Scoliosis and pregnancy: it’s possible!
The Isico blog www.scoliosi.org is a dedicated space where patients can ask questions and swap experiences, but it is also a place where those involved in treating scoliosis can take a more in-depth look at a series of topics and also engage with patients.
Here is one of our published posts
“I have scoliosis, can I have children?” This is a question we are often asked. And we have no hesitation in answering: “Yes, becoming a mother is a great joy that should be experienced without anxiety, even if you have scoliosis”.
It is, in fact, absolutely untrue that if you have scoliosis you can’t have children. A woman with scoliosis can have children. She should simply consult a spine specialist for advice and monitoring of her curve.
Moreover, just like any other woman, she can, on the basis of specialist advice from a gynaecologist/obstetrician, opt for a natural delivery or a C-section.
During pregnancy the body produces a hormone, called relaxin, which serves to “soften” the back and the pelvis, allowing the physiological changes that are necessary for giving birth.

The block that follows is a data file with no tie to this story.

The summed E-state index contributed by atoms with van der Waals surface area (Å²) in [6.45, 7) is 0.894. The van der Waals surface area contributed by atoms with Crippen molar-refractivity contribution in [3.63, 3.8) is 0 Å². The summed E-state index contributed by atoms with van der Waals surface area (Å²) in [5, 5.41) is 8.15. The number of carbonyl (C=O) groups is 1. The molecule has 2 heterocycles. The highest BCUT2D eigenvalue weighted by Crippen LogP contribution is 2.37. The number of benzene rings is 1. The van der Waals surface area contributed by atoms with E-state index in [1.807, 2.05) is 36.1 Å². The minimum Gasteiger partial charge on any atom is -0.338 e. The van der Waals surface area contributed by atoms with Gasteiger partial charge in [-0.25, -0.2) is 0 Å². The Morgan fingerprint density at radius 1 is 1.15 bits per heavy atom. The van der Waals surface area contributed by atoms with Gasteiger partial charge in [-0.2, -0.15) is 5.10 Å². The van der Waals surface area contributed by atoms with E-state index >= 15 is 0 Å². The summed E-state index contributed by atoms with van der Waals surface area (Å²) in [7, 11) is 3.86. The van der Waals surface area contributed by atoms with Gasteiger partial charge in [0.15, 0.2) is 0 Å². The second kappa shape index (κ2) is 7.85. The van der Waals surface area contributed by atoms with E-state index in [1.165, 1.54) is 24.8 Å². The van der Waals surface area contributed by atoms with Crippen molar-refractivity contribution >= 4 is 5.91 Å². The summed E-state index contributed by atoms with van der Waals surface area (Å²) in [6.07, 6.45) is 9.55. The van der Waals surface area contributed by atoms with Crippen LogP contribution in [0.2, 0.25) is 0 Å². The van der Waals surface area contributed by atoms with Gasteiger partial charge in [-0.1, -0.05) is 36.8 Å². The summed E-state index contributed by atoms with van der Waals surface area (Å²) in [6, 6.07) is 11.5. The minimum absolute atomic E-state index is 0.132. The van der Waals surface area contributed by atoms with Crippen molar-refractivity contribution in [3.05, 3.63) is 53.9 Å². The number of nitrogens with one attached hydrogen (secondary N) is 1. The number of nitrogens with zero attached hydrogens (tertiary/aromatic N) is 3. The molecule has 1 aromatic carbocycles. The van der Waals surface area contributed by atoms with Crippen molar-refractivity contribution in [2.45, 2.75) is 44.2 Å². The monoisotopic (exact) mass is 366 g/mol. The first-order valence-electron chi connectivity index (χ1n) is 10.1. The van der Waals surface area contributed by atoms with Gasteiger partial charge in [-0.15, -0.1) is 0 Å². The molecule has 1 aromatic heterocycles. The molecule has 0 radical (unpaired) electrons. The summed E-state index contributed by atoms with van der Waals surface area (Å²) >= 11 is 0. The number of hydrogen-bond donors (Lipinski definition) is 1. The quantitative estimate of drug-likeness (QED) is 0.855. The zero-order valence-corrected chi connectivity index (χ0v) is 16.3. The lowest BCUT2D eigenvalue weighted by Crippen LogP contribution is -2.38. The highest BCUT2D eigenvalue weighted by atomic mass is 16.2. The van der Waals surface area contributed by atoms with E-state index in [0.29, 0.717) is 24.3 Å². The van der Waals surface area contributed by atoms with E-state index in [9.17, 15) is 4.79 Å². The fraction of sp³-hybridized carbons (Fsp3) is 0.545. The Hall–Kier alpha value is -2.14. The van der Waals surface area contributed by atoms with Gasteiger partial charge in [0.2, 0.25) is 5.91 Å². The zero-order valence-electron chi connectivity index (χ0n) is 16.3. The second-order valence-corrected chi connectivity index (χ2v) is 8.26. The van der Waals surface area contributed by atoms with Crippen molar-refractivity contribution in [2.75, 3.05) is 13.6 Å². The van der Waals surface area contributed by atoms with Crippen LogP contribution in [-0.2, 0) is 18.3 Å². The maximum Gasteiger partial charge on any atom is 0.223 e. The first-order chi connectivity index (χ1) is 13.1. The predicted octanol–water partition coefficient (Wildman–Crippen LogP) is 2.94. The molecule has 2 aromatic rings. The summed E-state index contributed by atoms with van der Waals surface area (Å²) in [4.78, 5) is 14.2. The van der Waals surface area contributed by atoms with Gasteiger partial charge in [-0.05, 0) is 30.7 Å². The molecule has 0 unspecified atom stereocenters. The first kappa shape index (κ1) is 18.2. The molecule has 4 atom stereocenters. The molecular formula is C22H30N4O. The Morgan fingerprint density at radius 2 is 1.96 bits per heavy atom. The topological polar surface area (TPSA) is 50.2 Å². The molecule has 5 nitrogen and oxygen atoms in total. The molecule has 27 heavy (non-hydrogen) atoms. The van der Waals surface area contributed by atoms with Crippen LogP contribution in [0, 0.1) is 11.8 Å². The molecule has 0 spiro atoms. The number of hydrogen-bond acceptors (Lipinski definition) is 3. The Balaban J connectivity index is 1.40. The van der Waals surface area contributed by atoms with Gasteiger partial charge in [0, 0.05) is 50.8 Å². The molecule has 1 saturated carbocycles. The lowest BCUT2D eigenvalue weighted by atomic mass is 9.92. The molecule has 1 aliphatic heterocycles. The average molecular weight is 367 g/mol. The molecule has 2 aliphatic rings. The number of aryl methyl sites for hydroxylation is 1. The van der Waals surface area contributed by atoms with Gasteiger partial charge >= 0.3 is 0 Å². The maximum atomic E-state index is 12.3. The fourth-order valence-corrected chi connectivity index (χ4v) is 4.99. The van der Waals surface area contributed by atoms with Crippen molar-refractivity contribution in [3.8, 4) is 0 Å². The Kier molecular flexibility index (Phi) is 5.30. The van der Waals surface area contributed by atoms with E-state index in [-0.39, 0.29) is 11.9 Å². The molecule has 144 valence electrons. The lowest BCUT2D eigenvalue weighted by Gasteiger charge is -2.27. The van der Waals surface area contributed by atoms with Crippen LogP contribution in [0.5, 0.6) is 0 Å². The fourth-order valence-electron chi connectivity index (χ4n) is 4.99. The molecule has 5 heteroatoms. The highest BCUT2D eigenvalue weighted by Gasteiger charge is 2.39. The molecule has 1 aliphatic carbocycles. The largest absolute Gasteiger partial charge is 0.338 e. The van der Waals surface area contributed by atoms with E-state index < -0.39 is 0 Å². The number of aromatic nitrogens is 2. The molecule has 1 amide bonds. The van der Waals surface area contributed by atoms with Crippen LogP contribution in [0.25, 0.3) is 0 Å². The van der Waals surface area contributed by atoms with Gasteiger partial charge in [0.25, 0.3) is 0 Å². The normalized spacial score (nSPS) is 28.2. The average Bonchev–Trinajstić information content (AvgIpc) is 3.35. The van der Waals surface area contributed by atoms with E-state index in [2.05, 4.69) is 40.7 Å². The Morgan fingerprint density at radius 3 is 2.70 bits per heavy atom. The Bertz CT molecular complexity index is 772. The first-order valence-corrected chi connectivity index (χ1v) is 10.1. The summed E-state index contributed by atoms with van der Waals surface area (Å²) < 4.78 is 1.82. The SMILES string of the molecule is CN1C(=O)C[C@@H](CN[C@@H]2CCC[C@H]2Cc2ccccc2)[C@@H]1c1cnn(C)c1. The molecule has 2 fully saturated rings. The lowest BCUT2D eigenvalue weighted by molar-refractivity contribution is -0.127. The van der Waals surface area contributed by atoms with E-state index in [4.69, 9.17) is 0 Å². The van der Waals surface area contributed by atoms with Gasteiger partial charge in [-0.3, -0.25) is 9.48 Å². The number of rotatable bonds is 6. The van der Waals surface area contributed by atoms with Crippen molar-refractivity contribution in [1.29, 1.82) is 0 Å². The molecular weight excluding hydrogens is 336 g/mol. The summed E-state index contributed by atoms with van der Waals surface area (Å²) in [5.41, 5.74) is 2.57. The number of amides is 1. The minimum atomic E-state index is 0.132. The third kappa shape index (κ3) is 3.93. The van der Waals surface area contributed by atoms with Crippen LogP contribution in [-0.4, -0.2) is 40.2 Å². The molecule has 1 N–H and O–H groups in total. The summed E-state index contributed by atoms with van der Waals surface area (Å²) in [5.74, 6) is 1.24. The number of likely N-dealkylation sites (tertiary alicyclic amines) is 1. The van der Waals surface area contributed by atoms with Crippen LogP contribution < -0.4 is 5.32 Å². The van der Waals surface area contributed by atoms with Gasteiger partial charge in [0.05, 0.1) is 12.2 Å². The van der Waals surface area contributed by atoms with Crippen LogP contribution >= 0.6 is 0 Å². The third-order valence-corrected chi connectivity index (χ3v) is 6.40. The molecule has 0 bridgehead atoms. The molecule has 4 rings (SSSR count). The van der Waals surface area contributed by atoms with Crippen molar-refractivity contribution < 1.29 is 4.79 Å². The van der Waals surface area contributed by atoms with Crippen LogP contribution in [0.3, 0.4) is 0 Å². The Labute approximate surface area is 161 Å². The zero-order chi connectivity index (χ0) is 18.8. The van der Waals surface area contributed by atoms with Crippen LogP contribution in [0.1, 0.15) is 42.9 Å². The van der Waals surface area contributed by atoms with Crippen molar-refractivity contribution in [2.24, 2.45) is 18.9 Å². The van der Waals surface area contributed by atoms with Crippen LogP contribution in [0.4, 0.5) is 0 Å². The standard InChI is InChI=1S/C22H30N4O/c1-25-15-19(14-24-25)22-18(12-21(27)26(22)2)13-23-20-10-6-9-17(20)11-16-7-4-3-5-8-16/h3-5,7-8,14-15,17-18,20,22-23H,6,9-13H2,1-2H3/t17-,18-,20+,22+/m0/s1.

During pregnancy itself, there will be no particular problems, as the expanding uterus supports the column and helps to stabilise it.
After childbirth, however, the back remains very mobile for a few months, and this is the period in which there is an increased risk of a worsening of the curve, not least because the child, no longer supporting his mother’s back from within, will often be in her arms, placing an added strain on her back.
If the scoliosis is severe, it is a good idea to “plan ahead” and take some preventive measures: by working out an appropriate exercise plan before pregnancy, and continuing to do the exercises right up to the birth, it is possible to prepare effectively for the critical postnatal period when, moreover, the mother will probably have less time for doing exercises!
As for the birth itself, epidural anaesthesia may be well possible.
It depends mainly on whether the woman has had spinal fusion surgery, and, if so, on which part of the spine: if the surgery was performed at the level of the dorsal spine and the lumbar spine is free, then there will be no problem.
If, instead, the lumbarlevel was also involved in the surgery, the anaesthesiologist will establish which was the last vertebra involved and, on this basis, decide whether or not an epidural is possible.
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